BWW Reviews: Holocaust Drama UNIFORM Plays Capital Fringe

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BWW Reviews: Holocaust Drama UNIFORM Plays Capital Fringe

It may not be a particularly revolutionary idea to write a play about the Holocaust, but there's no getting away from the fact that one of the darkest moments in the 20th century offers a myriad of story possibilities - whether real or fictionalized accounts. It may be, however, a little revolutionary to stage a new Holocaust-inspired play in the Capital Fringe Festival. After all, the festival is usually a little heavy on the solo performance pieces, reinterpretations of classic plays, and 'edgier' contemporary fare that's likely to appeal to even some of the 20-somethings that would be unlikely to step into one of our area's more established theatre. That's just what Pseudostyle Theatre is doing with Aaron Sulkin's Uniform.

The presentation platform is not the only thing that makes this production different. One has to also consider the lens the playwright uses to focus his play.

Sulkin - in a departure from many an existing Holocaust-inspired play - focuses his attention not on Germany or Poland, but on Hungary. It's also not standard in that it does not deal strictly with the experience of Jews in hiding, the atrocities at the hands of the Nazis, or the politics of the day. Instead, we enter a world where Jacob (Brandon Herlig) has brought a soldier, Erik (Sam Taylor), dressed in a Nazi uniform into the doctor's office where his far less fiery brother David (Eric Schlein) and his outspoken sister Zsuzsanna (Brittany Martz) are hiding. The soldier is unconscious. As the truth is revealed as to why the hothead Jacob brought him back to the hiding place at gunpoint, the siblings must also decide what to do next. Kill him or take him up on his offer to help them escape the impending onslaught of more soldiers canvassing the area? Likewise, should the soldier trust he won't be harmed? Trust? Is it possible in this circumstance? Also, is it possible for German soldier and Jew to engage at a human to human level over common loss of life of loved ones in an era of such uncertainty and hatred? Is more killing the answer?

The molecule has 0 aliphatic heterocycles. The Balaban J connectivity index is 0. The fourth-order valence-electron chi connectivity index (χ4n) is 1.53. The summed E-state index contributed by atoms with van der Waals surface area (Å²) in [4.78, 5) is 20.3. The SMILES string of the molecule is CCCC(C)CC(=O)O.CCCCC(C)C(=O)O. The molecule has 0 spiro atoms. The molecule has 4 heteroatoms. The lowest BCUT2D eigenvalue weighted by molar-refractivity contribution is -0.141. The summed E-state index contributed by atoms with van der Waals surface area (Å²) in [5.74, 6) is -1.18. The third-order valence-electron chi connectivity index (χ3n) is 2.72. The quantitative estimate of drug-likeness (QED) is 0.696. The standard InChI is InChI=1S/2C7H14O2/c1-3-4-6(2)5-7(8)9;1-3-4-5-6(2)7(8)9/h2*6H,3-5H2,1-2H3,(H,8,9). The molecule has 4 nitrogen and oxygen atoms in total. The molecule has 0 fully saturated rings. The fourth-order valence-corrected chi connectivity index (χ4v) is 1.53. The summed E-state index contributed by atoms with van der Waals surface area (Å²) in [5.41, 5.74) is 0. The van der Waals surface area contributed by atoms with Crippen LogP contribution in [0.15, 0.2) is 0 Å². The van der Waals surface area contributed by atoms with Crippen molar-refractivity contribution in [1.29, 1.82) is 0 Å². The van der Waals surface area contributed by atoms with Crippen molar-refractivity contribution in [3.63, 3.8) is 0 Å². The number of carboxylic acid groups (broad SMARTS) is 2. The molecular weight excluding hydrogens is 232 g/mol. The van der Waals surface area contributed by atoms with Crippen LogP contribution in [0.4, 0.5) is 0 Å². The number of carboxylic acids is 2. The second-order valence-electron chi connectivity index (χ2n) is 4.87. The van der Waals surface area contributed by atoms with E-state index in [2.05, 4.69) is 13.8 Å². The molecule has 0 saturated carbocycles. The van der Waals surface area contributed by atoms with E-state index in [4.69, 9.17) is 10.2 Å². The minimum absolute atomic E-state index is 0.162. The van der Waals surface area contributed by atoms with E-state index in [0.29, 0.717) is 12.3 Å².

As written, however, Sulkin's play has seeds of good ideas, but there is ample room for improvement.

Although the ambiguous ending is fitting for a play that's less about how events play out and more about humans deal with the need to trust in an era of uncertainty and fear, as a whole the 45 minute play has an unfinished feeling to it. Perhaps a less elementary approach to character development and an explanation of the horrors of the Holocaust from those characters would also make for a more deeply thought-provoking compelling drama. A less contemporary feel to the dialogue may have allowed it to be perceived as more fully grounded in history.

Challenges also abound in the performances. Under the direction of Alec Henneberger, the young cast gives performances that reflect the tense and risky situation all of the characters find themselves in. However - whether in part due to the material they've been given to work with or not - Schlein, Herlig, and Martz hit the emotional high points the moment the play begins and stay at that point for the duration of the play. The confessions of the horror their characters and those they know have experienced don't necessarily evoke a strong emotional reaction (at least from me) because the emotion they bring to that moment is the same as every other moment of the play.

Another issue is line delivery. The moment where all four characters realize the enormous loss on both sides does not have the deep emotional response it should receive because the lines are delivered the same way as all the others. Schlein, Herlig, and Martz scream those lines in the same way as every other line while Taylor continues his very restrained, unemotional line delivery. While it is true that the siblings should be scared and thus prone to screaming and there should be some sense of detachment from the Nazi soldier given his military training, the manner of speaking doesn't necessarily jive with the intent behind the words that are being delivered.

Perhaps with better material, these actors would be given a greater chance to shine. Likewise, perhaps with a different set of actors, if some nuances do exist in Sulkin's script, I would have been able to appreciate them more.

Still, this production is noteworthy for being something a little different in the Fringe and I have to give all involved credit for that.

Running Time: 45 minutes.

Uniform is being performed at the Gearbox - 1021 7 Street, NW in Washington, DC - through July 27, 2014. For tickets and show information, visit the show page on the Capital Fringe website.

Graphic: Courtesy of the Capital Fringe website.

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Jennifer Perry Jennifer Perry is the Senior Contributing Editor for BroadwayWorld.Com's DC page. She has been a DC resident since 2001 having moved from Upstate New York to attend graduate school at American University's School of International Service. When not attending countless theatre, concert, and cabaret performances in the area and in New York, she works for the US Government as an analyst. Jennifer previously covered the DC performing arts scene for Maryland Theatre Guide, DC Metro Theater Arts, and DC Theatre Scene.


 
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